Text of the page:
Covid-19 Resilience Survey 2: Two-thirds of insurance staff are not keen to return to the office, while 90% are anxious about using public transport

Person working on a laptop at home

The majority of insurance staff feel worried or anxious about a return to the office environment, while 90% of those surveyed had major concerns about using public transport to get there a survey by Post has found.

Asked for their feelings about a return to work in an office environment, two-thirds of respondents to Post’s second Resilience Survey either used phrases such as ‘very uncomfortable’, and ‘nervous’ or added caveats about what would make them feel better including ‘as long as protective measures in place’ and ‘with social distancing/testing in place’.  

Some stated that they would prefer not to return at all or can’t see a valid reason for return to work: “I see no reason to go in until the threat has passed as I can attend meetings remotely” and “We have proven that we are just as, if not more, productive working from home – so I would question the need to return to pre- Covid-19 working practices. Working in an office environment seems unnecessary.”

Respondents were also asked for their feelings about a return to public transport and almost 90% (86.87%) raised concerns about using public transport. Responses included the words ‘anxious’ and ‘uncomfortable’ and some added they would would avoid where possible and consider wearing personal protective equipment.

However, many acknowledged a return to working the same office hours as pre-lockdown might come as early as September (28.3%) and almost the same amount (26.8%) predicted the return would be between November this year and February 2021. A quarter of respondents (25.4%) felt that they would never return to their pre-lockdown working hours in the office.

When asked about returns to face-to-face work-related events over three-quarters (78.3%) felt it would be between September this year and February 2021.

However, more than half of respondents responded in the negative about their feeling towards returning to client meetings, with many respondents including the words ‘anxious’, ‘apprehensive’, and ‘not keen’ in their responses.

Several felt that face-to-face meetings might be less necessary post-Covid as remote working has proved so successful. One said it was “unnecessary with video conferencing facilities” and another added “I see no reason to have to attend face-to-face client meetings until the threat has passed”.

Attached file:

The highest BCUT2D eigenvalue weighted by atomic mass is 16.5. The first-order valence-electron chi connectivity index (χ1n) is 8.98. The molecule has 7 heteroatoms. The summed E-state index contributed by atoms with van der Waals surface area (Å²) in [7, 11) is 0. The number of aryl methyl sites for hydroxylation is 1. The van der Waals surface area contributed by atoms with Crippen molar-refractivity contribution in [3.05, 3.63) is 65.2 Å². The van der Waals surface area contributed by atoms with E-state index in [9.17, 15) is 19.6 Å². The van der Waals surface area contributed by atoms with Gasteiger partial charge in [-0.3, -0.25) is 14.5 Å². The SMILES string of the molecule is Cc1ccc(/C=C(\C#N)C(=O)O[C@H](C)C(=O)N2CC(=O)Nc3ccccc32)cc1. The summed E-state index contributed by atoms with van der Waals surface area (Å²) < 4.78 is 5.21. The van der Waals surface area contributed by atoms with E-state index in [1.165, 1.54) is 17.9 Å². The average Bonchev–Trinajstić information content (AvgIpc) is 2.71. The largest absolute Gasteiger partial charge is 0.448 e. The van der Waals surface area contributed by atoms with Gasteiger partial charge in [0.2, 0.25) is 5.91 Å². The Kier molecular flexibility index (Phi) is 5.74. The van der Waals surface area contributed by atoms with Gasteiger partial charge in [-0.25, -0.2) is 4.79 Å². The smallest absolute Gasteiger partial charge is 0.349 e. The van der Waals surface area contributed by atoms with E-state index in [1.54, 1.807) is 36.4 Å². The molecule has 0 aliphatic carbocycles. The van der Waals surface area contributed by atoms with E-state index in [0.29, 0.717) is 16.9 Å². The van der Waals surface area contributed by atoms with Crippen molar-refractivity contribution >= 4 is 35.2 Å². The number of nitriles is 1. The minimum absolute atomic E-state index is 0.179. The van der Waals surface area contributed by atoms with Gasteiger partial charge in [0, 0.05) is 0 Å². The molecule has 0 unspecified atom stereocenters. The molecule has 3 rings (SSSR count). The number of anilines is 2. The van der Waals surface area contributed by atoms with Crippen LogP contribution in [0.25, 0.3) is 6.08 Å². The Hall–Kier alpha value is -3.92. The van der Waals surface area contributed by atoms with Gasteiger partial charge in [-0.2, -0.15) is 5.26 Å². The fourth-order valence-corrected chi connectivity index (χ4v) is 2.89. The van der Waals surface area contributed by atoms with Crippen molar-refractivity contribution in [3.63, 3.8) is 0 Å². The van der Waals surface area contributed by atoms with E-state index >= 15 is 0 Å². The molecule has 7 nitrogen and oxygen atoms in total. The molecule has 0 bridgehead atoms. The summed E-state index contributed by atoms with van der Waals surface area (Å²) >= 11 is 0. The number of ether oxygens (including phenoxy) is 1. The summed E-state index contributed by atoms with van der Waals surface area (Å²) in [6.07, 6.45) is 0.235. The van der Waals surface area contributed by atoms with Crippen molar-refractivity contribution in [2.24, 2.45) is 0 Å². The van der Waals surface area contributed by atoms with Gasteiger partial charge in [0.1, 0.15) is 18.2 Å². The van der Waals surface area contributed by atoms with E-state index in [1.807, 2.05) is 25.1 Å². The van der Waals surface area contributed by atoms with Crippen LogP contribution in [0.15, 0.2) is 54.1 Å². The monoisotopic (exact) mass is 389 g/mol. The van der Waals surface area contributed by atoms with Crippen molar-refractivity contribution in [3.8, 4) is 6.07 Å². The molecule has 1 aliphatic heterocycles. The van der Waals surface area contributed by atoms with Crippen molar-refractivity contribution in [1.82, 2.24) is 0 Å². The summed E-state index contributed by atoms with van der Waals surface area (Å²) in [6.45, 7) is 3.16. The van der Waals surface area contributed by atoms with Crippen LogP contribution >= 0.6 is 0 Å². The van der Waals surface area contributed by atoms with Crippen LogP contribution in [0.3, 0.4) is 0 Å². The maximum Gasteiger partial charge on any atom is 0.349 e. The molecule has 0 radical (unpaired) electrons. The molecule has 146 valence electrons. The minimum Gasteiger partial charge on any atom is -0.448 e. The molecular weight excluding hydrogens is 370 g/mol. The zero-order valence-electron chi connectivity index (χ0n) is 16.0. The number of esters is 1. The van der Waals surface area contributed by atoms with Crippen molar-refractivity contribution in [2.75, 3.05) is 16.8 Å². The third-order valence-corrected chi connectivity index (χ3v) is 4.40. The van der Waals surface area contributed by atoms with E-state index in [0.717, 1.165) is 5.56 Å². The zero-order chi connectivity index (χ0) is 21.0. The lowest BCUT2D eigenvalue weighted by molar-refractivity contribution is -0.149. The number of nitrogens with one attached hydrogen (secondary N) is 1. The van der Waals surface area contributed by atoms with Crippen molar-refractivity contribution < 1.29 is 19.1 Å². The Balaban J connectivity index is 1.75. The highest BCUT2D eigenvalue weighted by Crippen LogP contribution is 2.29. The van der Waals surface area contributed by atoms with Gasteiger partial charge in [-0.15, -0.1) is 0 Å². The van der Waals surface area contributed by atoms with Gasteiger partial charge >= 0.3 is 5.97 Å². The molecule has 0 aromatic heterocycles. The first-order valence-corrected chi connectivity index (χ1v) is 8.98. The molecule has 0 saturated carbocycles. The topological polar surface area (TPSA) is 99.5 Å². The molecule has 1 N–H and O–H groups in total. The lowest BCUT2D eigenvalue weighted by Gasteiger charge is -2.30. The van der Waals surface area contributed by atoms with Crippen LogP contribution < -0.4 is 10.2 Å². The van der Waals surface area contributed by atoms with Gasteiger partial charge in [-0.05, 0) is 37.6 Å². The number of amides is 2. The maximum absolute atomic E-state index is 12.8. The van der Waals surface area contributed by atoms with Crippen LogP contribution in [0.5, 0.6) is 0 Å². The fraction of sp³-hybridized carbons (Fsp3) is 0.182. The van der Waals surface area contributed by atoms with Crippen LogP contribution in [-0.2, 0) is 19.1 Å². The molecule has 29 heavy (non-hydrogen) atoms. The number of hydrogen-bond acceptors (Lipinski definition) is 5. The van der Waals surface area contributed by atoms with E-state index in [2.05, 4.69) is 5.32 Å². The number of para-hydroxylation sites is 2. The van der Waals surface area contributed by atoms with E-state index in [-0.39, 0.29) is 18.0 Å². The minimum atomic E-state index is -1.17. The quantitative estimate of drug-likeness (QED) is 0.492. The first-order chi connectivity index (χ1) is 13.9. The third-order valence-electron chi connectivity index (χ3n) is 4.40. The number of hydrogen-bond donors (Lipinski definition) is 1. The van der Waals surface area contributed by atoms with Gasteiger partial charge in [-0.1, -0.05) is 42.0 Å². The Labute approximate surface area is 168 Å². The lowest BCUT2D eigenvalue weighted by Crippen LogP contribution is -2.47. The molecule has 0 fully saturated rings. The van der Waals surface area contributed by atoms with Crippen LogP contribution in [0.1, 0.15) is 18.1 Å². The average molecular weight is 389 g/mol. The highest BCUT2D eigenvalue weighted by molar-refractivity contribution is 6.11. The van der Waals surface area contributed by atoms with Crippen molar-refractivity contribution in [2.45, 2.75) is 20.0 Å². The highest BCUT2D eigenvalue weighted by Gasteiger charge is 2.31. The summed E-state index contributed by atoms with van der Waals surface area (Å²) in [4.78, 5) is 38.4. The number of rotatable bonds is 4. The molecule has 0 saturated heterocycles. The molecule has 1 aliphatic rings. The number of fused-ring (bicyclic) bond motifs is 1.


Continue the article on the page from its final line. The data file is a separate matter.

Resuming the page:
Post conducted its first Resilience Survey in late March to find out how the sector was adapting to this new way of working. It revealed the ability for employers to handle staff wellbeing, especially mental health, and manage business if staff numbers are significantly reduced due to sickness, were the most pressing concerns. However, the majority were confident they could perform their day jobs at home. 

As the situation continues Post revisited the survey with slightly updated questions to reflect changes to government guidance. Comprising eight questions the survey went live on 5 May and closed on 14 May, 137 insurance professionals completed the survey.  

Since March almost all staff are now working remotely with those firms requiring all staff to work remotely increasing to 70.3% (March 53.8%) and the number of those operating with a skeleton staff remaining in the office environment dropping to 28.3% (March 43.3%). Only one quarter of respondents said any staff had been furloughed – 9.4% said staff had been furloughed but they didn’t know how many and 10.1% said up to 14% of staff were furloughed. When broken down by company type the data revealed that 18.24% of the respondents who said their firm has furloughed staff were brokers. Of the brokers that had furloughed staff over one-third (36%) had furloughed between 1% and 14% of staff.

Confidence levels have increased since March with 68.8% being very confident they could perform their day-to-day role at home and an additional 26.8% being confident.

Confidence has also risen in respondent’s feelings on their firms’ abilities to handle business challenges working remotely. Over 90% (91.2%) are confident they can now meet external customers’ needs and confidence in regulatory compliance rose to 87.7%. Areas which fared less well in the March report also saw increased levels of confidence with 76.8% now confident challenges of reduced staff numbers due to health/sickness would be addressed (March figure 57.8%) and 60.9% now confident or very confident that staff wellbeing was being addressed (March figure 53.1%).

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